Cadmium (Cd), is one of the most hazardous metals found in the environment. Cd exposure through inhalation has been linked to various diseases in lungs. It was shown that Cd induces proinflammatory cytokines through oxidative stress mechanism. In this report, we studied the immunomodulatory effect of a well known antioxidant, N-acetylcysteine (NAC) on cadmium chloride (CdCl2 ) treated human lung A549 cells through human cytokine array 6. The lung cells were treated with 0 or 75 µM CdCl2 alone, 2.5 mM NAC alone, or co-treated with 2.5 mM NAC and 75 µM CdCl2 for 24 h. The viability of cells was measured by crystal violet dye. The array results were validated by human IL-1alpha enzyme- linked immunosorbent assay (ELISA) kit. The viability of the 75 µM CdCl2 alone treated cells was decreased to 44.5%, while the viability of the co-treated cells with 2.5 mM NAC was increased to 84.1% in comparison with untreated cells. In the cell lysate of CdCl2 alone treated cells, 19 and 8 cytokines were up and down-regulated, while in the medium 15 and 3 cytokines were up and downregulated in comparison with the untreated cells. In the co-treated cells, all these cytokines expression was modulated by the NAC treatment. The IL-1α ELISA result showed the same pattern of cytokine expression as the cytokine array. This study clearly showed the modulatory effect of NAC on cytokines and chemokines expression in CdCl2- treated cells and suggests the use of NAC as protective agent against cadmium toxicity. © 2015 Wiley Periodicals, Inc. Environ Toxicol 31: 1612-1619, 2016.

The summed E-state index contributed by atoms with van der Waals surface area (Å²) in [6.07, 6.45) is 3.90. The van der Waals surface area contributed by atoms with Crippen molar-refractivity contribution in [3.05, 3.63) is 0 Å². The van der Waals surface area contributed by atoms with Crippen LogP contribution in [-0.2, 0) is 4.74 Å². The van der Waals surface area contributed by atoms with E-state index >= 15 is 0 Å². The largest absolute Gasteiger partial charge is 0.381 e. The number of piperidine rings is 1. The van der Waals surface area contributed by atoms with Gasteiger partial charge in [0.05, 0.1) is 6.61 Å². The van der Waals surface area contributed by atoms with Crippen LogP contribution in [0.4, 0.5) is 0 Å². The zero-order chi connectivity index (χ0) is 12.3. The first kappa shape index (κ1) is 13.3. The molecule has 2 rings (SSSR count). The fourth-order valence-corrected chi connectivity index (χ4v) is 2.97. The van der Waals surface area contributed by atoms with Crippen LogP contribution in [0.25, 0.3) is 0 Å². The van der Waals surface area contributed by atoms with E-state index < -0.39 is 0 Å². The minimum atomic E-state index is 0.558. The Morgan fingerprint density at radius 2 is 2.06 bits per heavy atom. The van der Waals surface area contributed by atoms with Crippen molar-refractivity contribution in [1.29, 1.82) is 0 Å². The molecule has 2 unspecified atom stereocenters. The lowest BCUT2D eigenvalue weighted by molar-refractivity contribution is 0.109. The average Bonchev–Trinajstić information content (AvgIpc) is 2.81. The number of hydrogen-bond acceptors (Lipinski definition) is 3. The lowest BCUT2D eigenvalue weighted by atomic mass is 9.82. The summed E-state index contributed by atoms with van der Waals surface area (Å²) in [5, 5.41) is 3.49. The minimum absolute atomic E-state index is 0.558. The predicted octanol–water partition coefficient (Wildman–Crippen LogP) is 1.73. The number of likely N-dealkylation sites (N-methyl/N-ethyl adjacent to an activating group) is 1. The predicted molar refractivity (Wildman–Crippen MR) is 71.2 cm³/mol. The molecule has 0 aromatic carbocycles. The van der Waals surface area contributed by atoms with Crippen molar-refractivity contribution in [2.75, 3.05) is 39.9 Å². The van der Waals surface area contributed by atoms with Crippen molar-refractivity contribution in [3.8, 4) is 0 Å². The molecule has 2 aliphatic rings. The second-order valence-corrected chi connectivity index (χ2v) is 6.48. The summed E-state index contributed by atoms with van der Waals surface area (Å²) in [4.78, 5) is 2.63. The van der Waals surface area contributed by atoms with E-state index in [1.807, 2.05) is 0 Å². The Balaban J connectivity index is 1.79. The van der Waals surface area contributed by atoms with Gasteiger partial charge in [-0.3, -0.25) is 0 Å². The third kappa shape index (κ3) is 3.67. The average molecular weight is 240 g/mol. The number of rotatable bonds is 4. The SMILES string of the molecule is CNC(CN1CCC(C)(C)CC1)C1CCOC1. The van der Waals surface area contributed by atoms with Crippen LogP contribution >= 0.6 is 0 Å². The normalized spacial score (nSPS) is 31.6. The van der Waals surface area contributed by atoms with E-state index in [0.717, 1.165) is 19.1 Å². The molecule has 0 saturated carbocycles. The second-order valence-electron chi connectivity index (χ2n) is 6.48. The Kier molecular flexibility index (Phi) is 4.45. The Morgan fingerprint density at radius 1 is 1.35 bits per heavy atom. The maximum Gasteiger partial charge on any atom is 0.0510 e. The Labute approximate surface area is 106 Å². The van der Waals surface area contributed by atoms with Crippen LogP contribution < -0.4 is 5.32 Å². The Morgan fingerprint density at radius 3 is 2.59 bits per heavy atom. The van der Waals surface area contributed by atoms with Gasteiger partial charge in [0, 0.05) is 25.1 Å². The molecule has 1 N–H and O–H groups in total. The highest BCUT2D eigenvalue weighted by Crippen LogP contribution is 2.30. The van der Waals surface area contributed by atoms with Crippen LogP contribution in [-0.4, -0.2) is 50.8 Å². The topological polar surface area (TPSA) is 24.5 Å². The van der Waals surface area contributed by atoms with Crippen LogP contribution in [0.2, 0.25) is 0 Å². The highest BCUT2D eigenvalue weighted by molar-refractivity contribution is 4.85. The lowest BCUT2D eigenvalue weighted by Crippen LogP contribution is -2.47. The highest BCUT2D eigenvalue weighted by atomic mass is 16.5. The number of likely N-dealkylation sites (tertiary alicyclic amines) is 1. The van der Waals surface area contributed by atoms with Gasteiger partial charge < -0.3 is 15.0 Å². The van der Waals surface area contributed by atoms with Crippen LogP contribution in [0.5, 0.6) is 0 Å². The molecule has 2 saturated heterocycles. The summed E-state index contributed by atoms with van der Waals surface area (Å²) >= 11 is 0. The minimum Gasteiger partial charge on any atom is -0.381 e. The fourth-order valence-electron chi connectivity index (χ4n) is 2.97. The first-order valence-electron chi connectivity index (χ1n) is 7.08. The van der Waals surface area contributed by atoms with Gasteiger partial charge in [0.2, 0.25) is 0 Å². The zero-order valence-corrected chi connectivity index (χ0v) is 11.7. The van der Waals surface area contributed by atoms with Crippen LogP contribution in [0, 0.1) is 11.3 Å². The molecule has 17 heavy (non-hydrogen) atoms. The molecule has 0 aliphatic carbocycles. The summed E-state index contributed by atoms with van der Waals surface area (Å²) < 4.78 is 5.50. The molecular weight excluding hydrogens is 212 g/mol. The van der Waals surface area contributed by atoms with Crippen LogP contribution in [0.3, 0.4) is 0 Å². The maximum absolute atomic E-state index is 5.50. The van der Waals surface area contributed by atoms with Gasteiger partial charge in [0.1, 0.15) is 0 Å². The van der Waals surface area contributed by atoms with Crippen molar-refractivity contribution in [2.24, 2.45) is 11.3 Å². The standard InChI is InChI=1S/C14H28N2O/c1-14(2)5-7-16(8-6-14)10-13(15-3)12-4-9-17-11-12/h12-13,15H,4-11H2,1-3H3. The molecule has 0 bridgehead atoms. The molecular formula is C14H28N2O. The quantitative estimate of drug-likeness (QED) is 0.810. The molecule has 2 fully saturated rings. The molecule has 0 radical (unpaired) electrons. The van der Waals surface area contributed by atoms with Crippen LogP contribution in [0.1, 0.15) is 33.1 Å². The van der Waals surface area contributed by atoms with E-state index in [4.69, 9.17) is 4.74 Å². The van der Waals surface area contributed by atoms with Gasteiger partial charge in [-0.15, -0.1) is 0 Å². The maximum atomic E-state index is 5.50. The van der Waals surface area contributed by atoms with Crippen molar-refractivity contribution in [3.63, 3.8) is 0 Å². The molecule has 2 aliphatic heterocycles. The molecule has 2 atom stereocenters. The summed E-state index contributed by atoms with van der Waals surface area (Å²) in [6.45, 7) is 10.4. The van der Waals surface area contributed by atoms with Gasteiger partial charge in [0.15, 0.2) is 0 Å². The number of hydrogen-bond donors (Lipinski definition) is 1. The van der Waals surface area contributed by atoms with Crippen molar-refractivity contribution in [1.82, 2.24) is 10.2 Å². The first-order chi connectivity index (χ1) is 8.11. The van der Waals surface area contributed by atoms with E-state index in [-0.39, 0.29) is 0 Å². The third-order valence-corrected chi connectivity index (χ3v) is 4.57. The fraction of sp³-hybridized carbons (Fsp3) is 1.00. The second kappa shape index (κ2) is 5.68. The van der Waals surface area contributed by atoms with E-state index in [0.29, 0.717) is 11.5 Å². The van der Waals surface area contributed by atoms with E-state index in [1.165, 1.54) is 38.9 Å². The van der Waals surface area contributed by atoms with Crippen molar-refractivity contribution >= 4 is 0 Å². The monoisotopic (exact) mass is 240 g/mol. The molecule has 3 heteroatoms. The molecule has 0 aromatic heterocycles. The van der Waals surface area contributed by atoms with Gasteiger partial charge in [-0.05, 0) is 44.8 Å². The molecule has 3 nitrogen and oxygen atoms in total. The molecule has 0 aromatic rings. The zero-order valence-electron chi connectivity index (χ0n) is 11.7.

Keywords: NAC; cadmium; cytokines; human lung cells; immune-modulation.
© 2015 Wiley Periodicals, Inc.